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Need to know

What is it? A strategy game based on the legend of King Arthur.
Developer Inkle
Publisher In-house
Reviewed on RTX 2080 Super, Intel i7-9700K, 16GB RAM
Multiplayer None
Link Official site

I’ve lost count of how many endings I’ve seen in Pendragon, the latest game from 80 Days creator Inkle. Your primary goal is always the same: gather a party of warriors and reach the battlefield of Camlann to help King Arthur defeat his nemesis, the evil Mordred. But what happens on the dangerous, winding road leading to this fateful encounter is different every time. The characters you meet, the places you explore, and the enemies you run into are heavily randomised, which makes for an excitingly dynamic and unpredictable storytelling experience—albeit one that occasionally punishes you with a sudden and unsatisfying finale.

Pendragon is a narrative roguelike based on Arthurian legend. Some knowledge of the mythology will help you navigate the story, as I had very little and felt like the game could have done a better job of leading me into its world. The story begins after the breaking of the fabled Round Table. Camelot has fallen and Arthur’s allies have scattered, leaving him to face Mordred at Camlann alone. And that’s where you come in. You pick one of several playable characters—Guinevere and Lancelot are available to begin with, but more can be unlocked—and embark on a quest across Britain to aid him.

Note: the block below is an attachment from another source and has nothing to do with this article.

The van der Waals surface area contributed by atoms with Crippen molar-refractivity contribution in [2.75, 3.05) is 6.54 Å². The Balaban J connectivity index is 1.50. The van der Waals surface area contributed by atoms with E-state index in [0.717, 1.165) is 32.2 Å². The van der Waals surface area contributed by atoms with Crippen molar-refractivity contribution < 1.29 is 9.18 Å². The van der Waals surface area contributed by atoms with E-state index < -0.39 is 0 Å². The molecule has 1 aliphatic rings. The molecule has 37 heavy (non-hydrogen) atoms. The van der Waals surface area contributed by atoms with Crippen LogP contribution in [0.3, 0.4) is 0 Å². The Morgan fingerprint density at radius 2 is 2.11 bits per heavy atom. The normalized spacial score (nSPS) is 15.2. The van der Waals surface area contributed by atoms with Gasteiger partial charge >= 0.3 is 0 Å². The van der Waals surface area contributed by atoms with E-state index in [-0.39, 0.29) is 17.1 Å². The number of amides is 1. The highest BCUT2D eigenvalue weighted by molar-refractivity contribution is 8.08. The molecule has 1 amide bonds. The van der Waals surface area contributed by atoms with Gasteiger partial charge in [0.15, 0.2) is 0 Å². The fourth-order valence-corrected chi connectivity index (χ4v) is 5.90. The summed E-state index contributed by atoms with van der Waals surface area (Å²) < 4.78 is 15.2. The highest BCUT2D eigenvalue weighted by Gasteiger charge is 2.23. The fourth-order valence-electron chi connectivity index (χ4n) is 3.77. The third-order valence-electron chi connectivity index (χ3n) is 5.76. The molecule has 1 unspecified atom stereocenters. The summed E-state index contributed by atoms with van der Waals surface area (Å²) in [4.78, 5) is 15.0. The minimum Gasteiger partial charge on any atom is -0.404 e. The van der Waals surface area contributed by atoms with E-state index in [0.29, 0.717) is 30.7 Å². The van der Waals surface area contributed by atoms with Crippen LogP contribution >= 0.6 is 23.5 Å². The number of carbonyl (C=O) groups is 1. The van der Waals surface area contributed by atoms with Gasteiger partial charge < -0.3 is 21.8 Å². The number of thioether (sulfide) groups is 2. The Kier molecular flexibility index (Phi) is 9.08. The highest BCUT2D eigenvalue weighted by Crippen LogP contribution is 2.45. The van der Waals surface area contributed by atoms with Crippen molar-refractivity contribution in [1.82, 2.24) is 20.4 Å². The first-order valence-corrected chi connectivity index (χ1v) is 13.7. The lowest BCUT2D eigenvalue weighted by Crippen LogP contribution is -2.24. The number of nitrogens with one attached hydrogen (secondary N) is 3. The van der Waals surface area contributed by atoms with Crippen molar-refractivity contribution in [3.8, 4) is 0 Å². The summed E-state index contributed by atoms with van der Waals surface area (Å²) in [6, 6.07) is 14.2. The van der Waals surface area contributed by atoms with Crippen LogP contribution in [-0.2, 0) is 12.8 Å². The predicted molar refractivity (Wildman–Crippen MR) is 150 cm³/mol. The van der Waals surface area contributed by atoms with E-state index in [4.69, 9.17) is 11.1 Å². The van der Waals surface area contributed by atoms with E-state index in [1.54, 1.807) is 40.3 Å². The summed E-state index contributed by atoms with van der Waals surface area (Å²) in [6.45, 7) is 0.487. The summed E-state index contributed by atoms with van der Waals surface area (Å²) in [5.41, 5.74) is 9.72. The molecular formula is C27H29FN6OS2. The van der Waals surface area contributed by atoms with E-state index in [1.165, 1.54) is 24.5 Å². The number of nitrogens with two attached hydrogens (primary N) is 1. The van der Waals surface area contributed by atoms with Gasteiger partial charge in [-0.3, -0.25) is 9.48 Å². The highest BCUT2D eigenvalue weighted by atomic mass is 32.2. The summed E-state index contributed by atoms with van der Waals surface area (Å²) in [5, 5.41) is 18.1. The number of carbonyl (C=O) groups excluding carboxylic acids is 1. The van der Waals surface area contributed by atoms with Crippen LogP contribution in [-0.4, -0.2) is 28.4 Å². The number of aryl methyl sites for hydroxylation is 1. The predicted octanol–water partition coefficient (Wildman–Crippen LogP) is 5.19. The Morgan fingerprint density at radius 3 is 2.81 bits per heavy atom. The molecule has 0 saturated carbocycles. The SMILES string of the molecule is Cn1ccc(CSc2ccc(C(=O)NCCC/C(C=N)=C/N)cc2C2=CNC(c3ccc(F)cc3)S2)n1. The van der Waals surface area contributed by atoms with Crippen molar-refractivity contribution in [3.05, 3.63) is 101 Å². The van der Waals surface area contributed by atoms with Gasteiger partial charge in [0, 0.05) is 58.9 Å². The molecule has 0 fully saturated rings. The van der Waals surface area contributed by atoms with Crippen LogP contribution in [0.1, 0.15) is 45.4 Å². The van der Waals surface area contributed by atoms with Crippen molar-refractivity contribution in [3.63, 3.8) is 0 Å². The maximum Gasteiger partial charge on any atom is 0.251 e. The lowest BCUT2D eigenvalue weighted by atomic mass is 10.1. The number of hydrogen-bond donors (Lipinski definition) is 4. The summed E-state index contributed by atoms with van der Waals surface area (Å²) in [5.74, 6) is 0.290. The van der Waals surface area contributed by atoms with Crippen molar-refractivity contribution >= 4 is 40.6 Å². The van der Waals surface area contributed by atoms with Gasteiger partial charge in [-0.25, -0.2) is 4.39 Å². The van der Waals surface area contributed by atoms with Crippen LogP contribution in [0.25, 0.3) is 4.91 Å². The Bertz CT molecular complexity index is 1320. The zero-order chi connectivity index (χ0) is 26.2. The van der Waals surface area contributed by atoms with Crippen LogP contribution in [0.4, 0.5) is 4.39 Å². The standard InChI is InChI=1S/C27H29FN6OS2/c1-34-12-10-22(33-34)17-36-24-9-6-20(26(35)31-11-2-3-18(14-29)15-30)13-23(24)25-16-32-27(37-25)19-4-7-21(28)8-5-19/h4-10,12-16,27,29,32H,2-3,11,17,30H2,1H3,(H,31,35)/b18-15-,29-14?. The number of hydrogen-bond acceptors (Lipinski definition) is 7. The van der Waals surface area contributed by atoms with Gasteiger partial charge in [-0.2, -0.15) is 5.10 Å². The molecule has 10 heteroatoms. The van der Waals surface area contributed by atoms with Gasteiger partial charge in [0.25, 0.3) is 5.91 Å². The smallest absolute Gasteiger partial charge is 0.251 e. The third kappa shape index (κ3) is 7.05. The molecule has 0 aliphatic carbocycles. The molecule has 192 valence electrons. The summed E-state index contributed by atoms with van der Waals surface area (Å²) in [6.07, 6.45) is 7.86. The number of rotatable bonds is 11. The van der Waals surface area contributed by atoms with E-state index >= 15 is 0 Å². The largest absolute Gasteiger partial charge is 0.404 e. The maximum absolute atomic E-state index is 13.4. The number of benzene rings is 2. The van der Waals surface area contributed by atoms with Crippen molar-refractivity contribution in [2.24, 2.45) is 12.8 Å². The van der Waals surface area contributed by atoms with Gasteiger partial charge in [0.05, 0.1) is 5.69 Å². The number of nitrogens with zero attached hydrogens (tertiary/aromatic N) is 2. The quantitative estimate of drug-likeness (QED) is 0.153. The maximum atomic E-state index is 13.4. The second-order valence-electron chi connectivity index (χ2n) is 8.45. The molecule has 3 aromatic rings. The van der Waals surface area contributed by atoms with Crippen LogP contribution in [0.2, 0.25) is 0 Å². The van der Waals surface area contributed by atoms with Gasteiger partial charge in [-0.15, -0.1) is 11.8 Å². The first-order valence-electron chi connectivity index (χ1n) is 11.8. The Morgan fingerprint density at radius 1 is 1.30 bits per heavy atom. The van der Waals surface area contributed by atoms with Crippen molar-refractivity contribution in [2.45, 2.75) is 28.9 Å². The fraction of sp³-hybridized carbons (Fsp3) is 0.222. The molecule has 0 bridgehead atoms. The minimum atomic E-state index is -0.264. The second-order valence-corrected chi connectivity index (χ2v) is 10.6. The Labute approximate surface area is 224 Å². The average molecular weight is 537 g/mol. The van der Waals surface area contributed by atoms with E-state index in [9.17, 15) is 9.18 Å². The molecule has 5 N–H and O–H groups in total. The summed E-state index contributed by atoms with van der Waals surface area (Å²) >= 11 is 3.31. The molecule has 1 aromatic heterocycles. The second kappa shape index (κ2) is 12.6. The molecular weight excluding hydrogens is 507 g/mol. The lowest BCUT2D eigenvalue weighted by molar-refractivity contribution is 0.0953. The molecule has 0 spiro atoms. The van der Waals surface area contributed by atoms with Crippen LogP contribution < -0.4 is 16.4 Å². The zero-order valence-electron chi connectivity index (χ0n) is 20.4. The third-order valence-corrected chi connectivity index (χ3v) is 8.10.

(Image credit: Inkle)

But here’s the thing: you’re gonna fail, a lot. You’ll repeatedly die on the road to Camlann, sometimes only a short while into your journey. Then when you finally do battle your way there, one of Mordred’s powerful knights might just coldly strike you down. But defeat in Pendragon never feels like a game over; it’s more like the last page of a particularly grim storybook. You close it, pick another from the shelf, blow the dust off the cover, and hope Arthur’s pals are more successful in this one. Failure can be frustrating in Pendragon, but the path taken to that failure is almost always interesting.

Defeat in Pendragon never feels like a game over



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